All about "Team trainings"
The „team trainings“ were addressed to youngsters, the indirect target group of the project. In the life circle of the project each partner organization arranged six team trainings with youngsters between 13 – 18 years in their respective country, each one lasted three days. These “team trainings” served as a field-test where the developed concept has been tested.
The main objective of the “team trainings” was to create an opportunity for youngsters to make sustainable experiences through adventure-based and cooperative elements. These experiences widened their individual capabilities to handle tension and conflicts non-violently and constructively. Violence as the result of a destructive conflict resolution was be prevented by providing youngsters with methods to handle frustrations and conflicts constructively during the “team trainings”. Furthermore the self-confidence and the self-esteem of the youngsters was strengthened by successful experiences in a team. During the second meeting the partners developed a working definition together, what the term "team training" meant within the framework of the project:
The starting point of a team training is to learn social competence, self-esteem and self- confidence. With the help of different methods, including cooperative, adventure based, non-verbal and communicative aspects, children and youngsters should be shown strategies for conflict resolution without physical and psychological violence. The objective is to give the individuum the possibility to form a group that pursues goals jointly.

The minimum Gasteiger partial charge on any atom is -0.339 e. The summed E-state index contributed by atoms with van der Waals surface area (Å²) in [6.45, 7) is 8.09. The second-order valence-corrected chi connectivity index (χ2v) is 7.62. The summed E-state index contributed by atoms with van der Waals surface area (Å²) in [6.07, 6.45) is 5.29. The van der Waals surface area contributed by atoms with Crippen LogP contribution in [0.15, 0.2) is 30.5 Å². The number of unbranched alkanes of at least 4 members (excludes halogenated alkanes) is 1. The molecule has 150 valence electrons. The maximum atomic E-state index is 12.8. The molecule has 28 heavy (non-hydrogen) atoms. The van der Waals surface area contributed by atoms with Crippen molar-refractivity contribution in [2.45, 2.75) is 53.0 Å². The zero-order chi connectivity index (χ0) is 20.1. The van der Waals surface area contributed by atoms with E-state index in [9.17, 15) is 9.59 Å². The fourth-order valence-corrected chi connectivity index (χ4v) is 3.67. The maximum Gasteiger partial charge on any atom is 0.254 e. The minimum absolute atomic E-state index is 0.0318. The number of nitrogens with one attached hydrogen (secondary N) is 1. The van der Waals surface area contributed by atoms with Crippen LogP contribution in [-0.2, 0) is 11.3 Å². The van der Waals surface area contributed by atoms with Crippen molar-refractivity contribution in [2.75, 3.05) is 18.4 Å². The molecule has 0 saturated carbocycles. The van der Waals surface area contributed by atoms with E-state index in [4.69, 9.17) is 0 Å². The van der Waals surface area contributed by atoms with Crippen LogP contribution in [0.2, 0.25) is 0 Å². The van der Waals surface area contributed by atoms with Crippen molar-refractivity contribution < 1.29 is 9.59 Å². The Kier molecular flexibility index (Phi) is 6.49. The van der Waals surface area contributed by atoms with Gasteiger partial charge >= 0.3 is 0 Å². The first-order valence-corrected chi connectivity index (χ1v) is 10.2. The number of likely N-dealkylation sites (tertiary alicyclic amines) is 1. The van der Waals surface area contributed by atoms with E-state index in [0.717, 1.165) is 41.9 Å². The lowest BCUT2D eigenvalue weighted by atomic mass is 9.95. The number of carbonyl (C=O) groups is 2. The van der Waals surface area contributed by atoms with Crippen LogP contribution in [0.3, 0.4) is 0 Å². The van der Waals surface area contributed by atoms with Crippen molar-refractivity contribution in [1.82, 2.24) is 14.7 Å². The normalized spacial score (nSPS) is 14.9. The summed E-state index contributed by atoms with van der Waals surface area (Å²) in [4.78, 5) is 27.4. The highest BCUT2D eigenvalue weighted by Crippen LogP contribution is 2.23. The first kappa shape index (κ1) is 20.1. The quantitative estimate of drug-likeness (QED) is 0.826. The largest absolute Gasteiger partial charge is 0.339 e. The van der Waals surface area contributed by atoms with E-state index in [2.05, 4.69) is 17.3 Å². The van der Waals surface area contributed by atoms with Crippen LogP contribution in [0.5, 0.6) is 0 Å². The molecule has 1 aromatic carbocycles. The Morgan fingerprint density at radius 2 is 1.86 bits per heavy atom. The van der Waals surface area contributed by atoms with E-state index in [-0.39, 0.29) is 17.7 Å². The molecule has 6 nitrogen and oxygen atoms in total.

The basic structure of our team trainings was the same you will find within the methods-chapter of this handbook. Starting with warm-ups for relaxing the atmosphere, ice-breakers afterwards are essential. It is the team leaders’ responsibility to initiate the participants’ getting to know each other and to ensure that a positive, trustful atmosphere is established. It is only with these basics that team work can be successful. After this methods for cooperation and communication and for conflict resolution can be practiced. Reflection and evaluation at the end of each method or training is highly relevant, as this can give long-term impulses for thinking about what happened within the group and how people chose to act – and if there are alternatives. It also gives the participants space and time for exchanging thoughts, for talking about their feelings and for having answered. We will say more about this in the beginning of the chapter with our chosen best practices.
In each of the partner organizations the settings for the team trainings were different. Where the Czech partners worked with only one group over the whole period of the team trainings, the organization from Germany worked with a different group each time, as the trainings were held with school classes. In Hungary some team trainings were held with the same group of participants, often the organization worked with foster children and their families. The French organization organized an exchange between youngsters from rural areas and from the next city, which they and the participants experienced as highly valuable. Youngsters taking part in the Lithuanian team trainings were given the chance to focus on wishes for their own future, acquiring specific competences which are necessary in certain occupational areas.
What can be said from our exchange of experience is that, considering the aim of achieving a long-term effect for the youngsters, working with only one group over a longer period of time has proven to be much more effective. It leaves more time for establishing a relationship between the group and the trainers, it gives the group more time for development and makes intensive work on specific topics possible.
A team training lasting 3 days, taking place only once, can be a good start off for positive changes within the group, but these have to be followed up by teachers, parents or the participants themselves. Also, the relatively short time hardly makes it possible to establish deep trust between the trainers and the participants, which can be a big disadvantage with challenging groups.